Fantasy football is huge. From humble beginnings it’s now a multi-billion dollar industry, with cutting edge technology and multiple providers vying for your business.
For UK sports fans, the words “fantasy football” might conjure up images of getting bulky envelopes sent to them in the post, spending painstaking hours juggling the team budget before posting back your selected picks to the newspaper running the league and checking nervously each week to see how badly you’d done. Others may start humming the opening tune in their head to the weekly show featuring Skinner, Baddiel and the dressing gown-clad Statto.
Although the English version of fantasy football originally involved a lot of manual graft, it has now also found a digital home and is massively popular with UK football fans. However, the nature of the game dictates it is still largely a personal quest, trying to amass as many points as you can within a season to come out top of your league. Thousands of team owners have the same players on their squads as you do and bragging rights are won over your opponents exclusively due to team selection.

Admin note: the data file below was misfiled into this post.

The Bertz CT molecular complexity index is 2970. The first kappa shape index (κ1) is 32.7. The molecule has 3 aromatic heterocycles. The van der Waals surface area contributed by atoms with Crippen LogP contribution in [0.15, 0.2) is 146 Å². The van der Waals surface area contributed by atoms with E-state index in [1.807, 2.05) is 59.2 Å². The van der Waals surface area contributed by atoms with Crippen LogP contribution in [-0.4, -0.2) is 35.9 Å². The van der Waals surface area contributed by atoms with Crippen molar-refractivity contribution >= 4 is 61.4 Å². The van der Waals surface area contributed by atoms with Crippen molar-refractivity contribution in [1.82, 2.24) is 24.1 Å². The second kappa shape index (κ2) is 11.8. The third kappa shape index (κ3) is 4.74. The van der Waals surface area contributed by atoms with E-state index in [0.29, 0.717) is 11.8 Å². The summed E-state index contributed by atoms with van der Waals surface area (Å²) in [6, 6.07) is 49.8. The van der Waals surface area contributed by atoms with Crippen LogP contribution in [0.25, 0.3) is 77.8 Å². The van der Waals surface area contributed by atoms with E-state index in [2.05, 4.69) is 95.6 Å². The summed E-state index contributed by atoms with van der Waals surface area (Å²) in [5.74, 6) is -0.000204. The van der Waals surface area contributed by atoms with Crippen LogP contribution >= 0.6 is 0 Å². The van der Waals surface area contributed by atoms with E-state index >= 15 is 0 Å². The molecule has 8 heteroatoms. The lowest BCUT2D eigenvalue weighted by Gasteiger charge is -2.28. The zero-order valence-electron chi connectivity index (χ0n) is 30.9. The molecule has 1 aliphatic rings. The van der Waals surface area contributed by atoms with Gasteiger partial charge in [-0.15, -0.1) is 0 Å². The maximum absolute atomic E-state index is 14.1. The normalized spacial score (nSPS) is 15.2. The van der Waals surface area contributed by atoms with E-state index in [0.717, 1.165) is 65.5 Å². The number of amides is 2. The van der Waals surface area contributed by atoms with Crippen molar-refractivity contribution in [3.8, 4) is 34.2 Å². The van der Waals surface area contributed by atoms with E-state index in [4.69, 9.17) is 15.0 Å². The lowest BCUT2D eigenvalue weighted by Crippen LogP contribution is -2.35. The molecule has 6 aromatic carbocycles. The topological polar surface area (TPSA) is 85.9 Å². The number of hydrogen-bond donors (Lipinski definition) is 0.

American fantasy football is a different animal though. With the majority of leagues having a relatively small number of participants – 10 or 12 being the norm – there is immediately a closer affinity between owners and a more direct sense of competitiveness. With most of the major media outlets having their own versions to entice players – including CBS, ESPN, Yahoo and the NFL themselves, recent years has also seen the emergence of weekly fantasy football with big prizes, such as Fan Duel and Draft Kings. So what makes fantasy football just so chuffing awesome?
It encourages camaraderie
The majority of leagues conduct a live draft – meaning you get to select your team in a real time format similar to the real NFL draft. Normally no money or salary cap is involved in seasonal leagues – just the luck of the draw and using your football knowledge to out-think your opponents. With live online drafts, most league providers will include live chat, allowing smack talk with other owners over snagging that dark horse one spot before them, or for their apparent idiocy at taking a misfiring dud for their team.
Some leagues will hold draft parties at a physical location – at times over a whole weekend – where participants attempt their best Jerry Jones or Ozzie Newsome impressions in person, often bringing swathes of draft notes that are all for nought after a few beers as they get flustered and accidentally take a kicker in the 4th round.